Outreach and Volunteering

 Student-Led Activities / Outreach and Volunteering    

             

NGP DEI OUTREACH & ACTIVISM TASK FORCE

SUMMER SOLSTICE DE-TRASHING EVENT  

SUNDAY, JUNE 20th

Trash Bags and Gloves Will be Provided to Help De-Litter the Huron River

 

Title: 
Peer-Led Workshops
Accordion Body: 

Enhancing Student Success by addressing aspects of navigating research that may not be addressed in coursework or formal training in fully peer led workshops (NO FACULTY).  By keeping the workshops among grad students it encourages participants to speak openly among their peers.

Title: 
Annual Neuroscience Spring Symposium: An annual student run symposium
Accordion Body: 
  • Student Chosen Topic

  • Student Invited Speakers

  • Student Talks and Awards

  • Workshops and Panel Discussions

  • Networking

  • Banquet Dinner

           

Title: 
Local Outreach Events
Accordion Body: 
  • Michigan DNA Day

  • The Young Scientists’ Expo

  • Detroit Science Center

Title: 
NGSO – Neuroscience Graduate Student Organization
Accordion Body: 

Provides student representation on NGP committees and leadership roles for NGP events.

  • Organize Social Activities

  • Summer Journal Club

  • Provide Peer Support

  • Extensive Outreach Activities

  • Brains Rule!:  Each spring, the UofM Neuroscience Graduate Student Organization hosts BrainsRule!, an educational outreach program designed to instill a passion for science in local middle school students. Approximately 300 sixth- and seventh-grade students from the surrounding area come to the university for a day of fun hands-on learning activities that focus on the brain and behavior. As science proficiency continues to lag far behind other subjects in statewide K-12 standardized testing, we believe BrainsRule! is critical in engaging our local youth to become interested in science. Our event is entirely volunteer run and operates solely on funds received from donations and university grants.

  •                         

Title: 
NGP DEI Outreach and Activism Task Force
Accordion Body: 

“Our mission is to build the Neuroscience Graduate Program’s community by coming together to make a difference in our surrounding community. We believe that at the foundation of community outreach there are the following four pillars of activism that can be addressed:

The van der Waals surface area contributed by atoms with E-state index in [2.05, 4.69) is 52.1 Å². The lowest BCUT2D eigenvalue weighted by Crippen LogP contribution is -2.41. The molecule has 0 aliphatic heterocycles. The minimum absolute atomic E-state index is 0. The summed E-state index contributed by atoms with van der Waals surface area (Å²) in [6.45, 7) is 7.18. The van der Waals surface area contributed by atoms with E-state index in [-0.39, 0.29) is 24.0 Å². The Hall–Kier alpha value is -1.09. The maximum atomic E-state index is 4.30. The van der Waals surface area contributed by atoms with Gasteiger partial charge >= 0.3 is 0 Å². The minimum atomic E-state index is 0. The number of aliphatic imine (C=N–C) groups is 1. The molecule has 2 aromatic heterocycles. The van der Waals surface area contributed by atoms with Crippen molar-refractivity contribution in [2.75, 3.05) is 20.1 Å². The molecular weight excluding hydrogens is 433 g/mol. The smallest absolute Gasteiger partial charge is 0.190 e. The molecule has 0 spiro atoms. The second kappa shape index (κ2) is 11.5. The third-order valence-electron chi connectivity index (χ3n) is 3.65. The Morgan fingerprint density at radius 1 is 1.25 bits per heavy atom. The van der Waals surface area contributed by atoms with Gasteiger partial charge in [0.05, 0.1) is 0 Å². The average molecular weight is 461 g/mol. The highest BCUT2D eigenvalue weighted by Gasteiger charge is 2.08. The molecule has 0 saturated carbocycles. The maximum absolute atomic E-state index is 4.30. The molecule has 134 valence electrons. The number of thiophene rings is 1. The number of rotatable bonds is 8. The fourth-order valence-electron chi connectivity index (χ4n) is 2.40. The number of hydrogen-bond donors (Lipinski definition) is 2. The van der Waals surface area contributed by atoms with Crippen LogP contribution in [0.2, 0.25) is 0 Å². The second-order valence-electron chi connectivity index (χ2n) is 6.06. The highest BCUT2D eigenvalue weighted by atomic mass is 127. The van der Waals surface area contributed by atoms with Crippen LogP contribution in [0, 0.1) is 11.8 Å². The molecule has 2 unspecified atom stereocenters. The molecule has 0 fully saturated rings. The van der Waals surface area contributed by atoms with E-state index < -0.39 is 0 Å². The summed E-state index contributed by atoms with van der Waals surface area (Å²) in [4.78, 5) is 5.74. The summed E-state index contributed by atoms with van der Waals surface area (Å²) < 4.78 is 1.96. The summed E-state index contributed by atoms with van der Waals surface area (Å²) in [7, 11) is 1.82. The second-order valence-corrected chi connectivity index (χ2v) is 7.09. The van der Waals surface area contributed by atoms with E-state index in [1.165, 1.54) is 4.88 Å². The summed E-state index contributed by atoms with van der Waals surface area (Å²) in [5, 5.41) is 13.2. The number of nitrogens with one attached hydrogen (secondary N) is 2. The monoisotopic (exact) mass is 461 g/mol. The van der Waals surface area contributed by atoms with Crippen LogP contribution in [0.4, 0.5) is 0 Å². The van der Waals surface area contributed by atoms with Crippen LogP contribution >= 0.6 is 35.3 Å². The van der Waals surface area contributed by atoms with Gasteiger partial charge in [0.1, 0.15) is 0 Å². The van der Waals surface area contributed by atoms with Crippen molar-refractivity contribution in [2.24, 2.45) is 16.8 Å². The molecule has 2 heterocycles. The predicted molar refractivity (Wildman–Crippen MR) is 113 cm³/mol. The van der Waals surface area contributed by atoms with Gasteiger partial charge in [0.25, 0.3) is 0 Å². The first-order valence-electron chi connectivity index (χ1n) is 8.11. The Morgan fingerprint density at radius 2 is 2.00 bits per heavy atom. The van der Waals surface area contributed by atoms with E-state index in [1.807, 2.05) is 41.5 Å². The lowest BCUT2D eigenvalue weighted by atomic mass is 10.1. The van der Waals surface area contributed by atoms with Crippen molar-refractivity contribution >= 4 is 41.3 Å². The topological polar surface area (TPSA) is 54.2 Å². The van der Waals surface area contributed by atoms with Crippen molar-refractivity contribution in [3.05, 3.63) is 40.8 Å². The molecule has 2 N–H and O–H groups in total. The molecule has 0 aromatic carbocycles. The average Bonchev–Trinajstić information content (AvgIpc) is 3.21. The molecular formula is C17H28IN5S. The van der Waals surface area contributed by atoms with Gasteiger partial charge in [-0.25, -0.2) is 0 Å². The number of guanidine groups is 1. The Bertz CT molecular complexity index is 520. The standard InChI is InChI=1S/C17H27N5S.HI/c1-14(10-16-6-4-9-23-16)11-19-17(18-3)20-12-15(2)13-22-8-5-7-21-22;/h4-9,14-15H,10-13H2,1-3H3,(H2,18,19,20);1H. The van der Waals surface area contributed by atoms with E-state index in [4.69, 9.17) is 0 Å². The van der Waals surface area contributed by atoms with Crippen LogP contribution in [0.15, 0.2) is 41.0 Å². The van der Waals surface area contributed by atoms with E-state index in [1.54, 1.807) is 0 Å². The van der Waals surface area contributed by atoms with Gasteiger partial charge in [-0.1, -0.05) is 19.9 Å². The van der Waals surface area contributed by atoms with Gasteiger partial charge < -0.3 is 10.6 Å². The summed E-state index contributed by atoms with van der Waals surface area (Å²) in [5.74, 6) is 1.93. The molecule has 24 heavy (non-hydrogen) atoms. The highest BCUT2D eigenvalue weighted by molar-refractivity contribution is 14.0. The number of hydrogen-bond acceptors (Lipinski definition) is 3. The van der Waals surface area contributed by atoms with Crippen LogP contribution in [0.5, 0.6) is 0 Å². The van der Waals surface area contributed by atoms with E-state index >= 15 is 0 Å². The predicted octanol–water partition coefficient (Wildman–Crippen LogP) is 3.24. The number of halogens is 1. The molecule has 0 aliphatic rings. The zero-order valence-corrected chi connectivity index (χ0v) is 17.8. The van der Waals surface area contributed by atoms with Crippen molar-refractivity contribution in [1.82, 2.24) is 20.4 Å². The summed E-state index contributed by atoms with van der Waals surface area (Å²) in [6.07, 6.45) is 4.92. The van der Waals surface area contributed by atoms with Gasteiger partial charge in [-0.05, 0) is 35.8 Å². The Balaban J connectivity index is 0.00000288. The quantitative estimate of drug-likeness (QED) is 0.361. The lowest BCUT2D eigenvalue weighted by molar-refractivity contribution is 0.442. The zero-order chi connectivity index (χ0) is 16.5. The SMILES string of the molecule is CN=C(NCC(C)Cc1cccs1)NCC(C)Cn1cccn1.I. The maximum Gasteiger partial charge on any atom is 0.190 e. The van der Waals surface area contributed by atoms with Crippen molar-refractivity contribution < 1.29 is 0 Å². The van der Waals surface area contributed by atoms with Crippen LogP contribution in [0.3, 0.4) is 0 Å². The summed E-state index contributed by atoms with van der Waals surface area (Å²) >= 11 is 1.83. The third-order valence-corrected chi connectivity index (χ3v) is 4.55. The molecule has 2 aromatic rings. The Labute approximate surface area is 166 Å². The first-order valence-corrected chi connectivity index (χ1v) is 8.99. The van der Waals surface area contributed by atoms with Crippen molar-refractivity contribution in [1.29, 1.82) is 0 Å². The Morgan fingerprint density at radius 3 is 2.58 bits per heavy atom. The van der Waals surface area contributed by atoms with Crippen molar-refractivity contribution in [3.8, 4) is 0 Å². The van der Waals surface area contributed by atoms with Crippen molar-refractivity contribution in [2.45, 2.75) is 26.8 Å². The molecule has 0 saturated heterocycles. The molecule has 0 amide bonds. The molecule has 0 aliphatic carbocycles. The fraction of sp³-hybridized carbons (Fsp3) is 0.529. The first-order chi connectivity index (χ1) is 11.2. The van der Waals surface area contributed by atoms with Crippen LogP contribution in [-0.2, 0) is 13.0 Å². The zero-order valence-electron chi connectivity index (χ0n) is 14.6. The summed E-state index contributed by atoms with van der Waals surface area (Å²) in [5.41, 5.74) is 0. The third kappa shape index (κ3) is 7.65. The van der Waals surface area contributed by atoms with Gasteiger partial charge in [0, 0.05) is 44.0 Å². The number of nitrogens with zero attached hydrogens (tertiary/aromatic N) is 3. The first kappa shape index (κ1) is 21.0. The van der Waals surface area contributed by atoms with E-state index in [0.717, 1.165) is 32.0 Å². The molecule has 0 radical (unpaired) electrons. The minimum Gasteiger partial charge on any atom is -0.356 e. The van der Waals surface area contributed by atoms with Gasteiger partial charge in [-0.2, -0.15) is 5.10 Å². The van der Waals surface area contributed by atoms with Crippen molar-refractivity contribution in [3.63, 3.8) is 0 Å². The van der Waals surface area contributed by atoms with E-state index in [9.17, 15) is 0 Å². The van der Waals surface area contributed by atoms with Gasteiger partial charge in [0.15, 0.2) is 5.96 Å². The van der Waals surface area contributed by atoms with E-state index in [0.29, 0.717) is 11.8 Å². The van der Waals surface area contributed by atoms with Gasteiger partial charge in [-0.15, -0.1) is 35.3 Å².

Housing Inequality: Being that Ann Arbor is one of the most socioeconomically segregated communities in the country, we believe that sharing our resources with those around us who are less fortunate is important. 

Community Mentorship: In academia, we all know how beneficial it is to have a mentor to help guide us through our professional lives. Many individuals in our community can also benefit from community mentorship, which can range from helping job-seeking adults with their resume, to providing long-term mentorship to children in foster care, to tutoring adults seeking their GED. Our goal is to develop long-term relationships with individual members of our community in an effort to create opportunities for those who need it most. 

Community Activism: While our other pillars address a specific niche that needs to be addressed, community activism seeks to address needs of the community at large. Many of these efforts seek to provide resources to and empower people of marginalized communities. This includes some of the following: 

-   Handing out or collecting items for soup kitchens or shelters, including food or essential items (e.g., hygiene)

-   Connecting people to resources or social services to combat inequalities, such as voter suppression

-   Providing access to affordable healthcare and healthcare resources 

Environmental Sustainability: The community in which we live is at risk now more than ever due to global warming and climate change. We believe that our responsibility, not only as neuroscientists but members of the community of Michigan at large, is to help protect, nourish, and enrich the environment in which we live. Furthermore, we are committed to addressing issues of economic disparities resulting in food instability, such as food deserts, through activism in environmental sustainability.”